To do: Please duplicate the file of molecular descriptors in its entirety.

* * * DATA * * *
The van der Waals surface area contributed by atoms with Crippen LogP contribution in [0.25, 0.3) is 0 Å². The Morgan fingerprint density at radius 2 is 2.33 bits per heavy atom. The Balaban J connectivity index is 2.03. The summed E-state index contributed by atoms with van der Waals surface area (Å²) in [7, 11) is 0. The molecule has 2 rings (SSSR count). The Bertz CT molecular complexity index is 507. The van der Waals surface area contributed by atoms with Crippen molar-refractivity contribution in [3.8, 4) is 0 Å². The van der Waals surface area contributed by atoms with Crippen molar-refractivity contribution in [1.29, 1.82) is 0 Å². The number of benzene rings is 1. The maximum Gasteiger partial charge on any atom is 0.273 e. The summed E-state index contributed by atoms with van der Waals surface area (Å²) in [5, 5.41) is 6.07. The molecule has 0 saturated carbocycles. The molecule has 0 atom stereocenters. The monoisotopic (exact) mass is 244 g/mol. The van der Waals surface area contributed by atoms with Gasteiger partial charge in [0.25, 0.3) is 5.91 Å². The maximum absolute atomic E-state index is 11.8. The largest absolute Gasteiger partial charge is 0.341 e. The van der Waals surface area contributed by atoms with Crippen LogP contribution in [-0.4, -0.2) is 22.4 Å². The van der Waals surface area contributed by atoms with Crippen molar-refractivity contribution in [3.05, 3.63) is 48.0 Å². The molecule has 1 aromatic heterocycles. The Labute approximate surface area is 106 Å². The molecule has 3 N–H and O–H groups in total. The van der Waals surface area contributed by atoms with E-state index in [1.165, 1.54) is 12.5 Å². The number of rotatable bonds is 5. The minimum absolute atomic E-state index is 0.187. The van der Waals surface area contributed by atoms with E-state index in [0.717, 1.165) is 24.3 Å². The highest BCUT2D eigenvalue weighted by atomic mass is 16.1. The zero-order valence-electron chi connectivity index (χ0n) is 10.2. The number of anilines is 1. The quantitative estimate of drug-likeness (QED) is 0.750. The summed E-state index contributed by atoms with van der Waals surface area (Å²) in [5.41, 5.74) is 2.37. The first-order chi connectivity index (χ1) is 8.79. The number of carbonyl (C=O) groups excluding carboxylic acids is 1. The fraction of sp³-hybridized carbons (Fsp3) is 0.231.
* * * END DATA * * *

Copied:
The van der Waals surface area contributed by atoms with Crippen LogP contribution in [0.25, 0.3) is 0 Å². The Morgan fingerprint density at radius 2 is 2.33 bits per heavy atom. The Balaban J connectivity index is 2.03. The summed E-state index contributed by atoms with van der Waals surface area (Å²) in [7, 11) is 0. The molecule has 2 rings (SSSR count). The Bertz CT molecular complexity index is 507. The van der Waals surface area contributed by atoms with Crippen molar-refractivity contribution in [3.8, 4) is 0 Å². The van der Waals surface area contributed by atoms with Crippen molar-refractivity contribution in [1.29, 1.82) is 0 Å². The number of benzene rings is 1. The maximum Gasteiger partial charge on any atom is 0.273 e. The summed E-state index contributed by atoms with van der Waals surface area (Å²) in [5, 5.41) is 6.07. The molecule has 0 saturated carbocycles. The molecule has 0 atom stereocenters. The monoisotopic (exact) mass is 244 g/mol. The van der Waals surface area contributed by atoms with Gasteiger partial charge in [0.25, 0.3) is 5.91 Å². The maximum absolute atomic E-state index is 11.8. The largest absolute Gasteiger partial charge is 0.341 e. The van der Waals surface area contributed by atoms with Crippen LogP contribution in [-0.4, -0.2) is 22.4 Å². The van der Waals surface area contributed by atoms with Crippen molar-refractivity contribution in [3.05, 3.63) is 48.0 Å². The molecule has 1 aromatic heterocycles. The Labute approximate surface area is 106 Å². The molecule has 3 N–H and O–H groups in total. The van der Waals surface area contributed by atoms with E-state index in [1.165, 1.54) is 12.5 Å². The number of rotatable bonds is 5. The minimum absolute atomic E-state index is 0.187. The van der Waals surface area contributed by atoms with E-state index in [0.717, 1.165) is 24.3 Å². The highest BCUT2D eigenvalue weighted by atomic mass is 16.1. The zero-order valence-electron chi connectivity index (χ0n) is 10.2. The number of anilines is 1. The quantitative estimate of drug-likeness (QED) is 0.750. The summed E-state index contributed by atoms with van der Waals surface area (Å²) in [5.41, 5.74) is 2.37. The first-order chi connectivity index (χ1) is 8.79. The number of carbonyl (C=O) groups excluding carboxylic acids is 1. The fraction of sp³-hybridized carbons (Fsp3) is 0.231.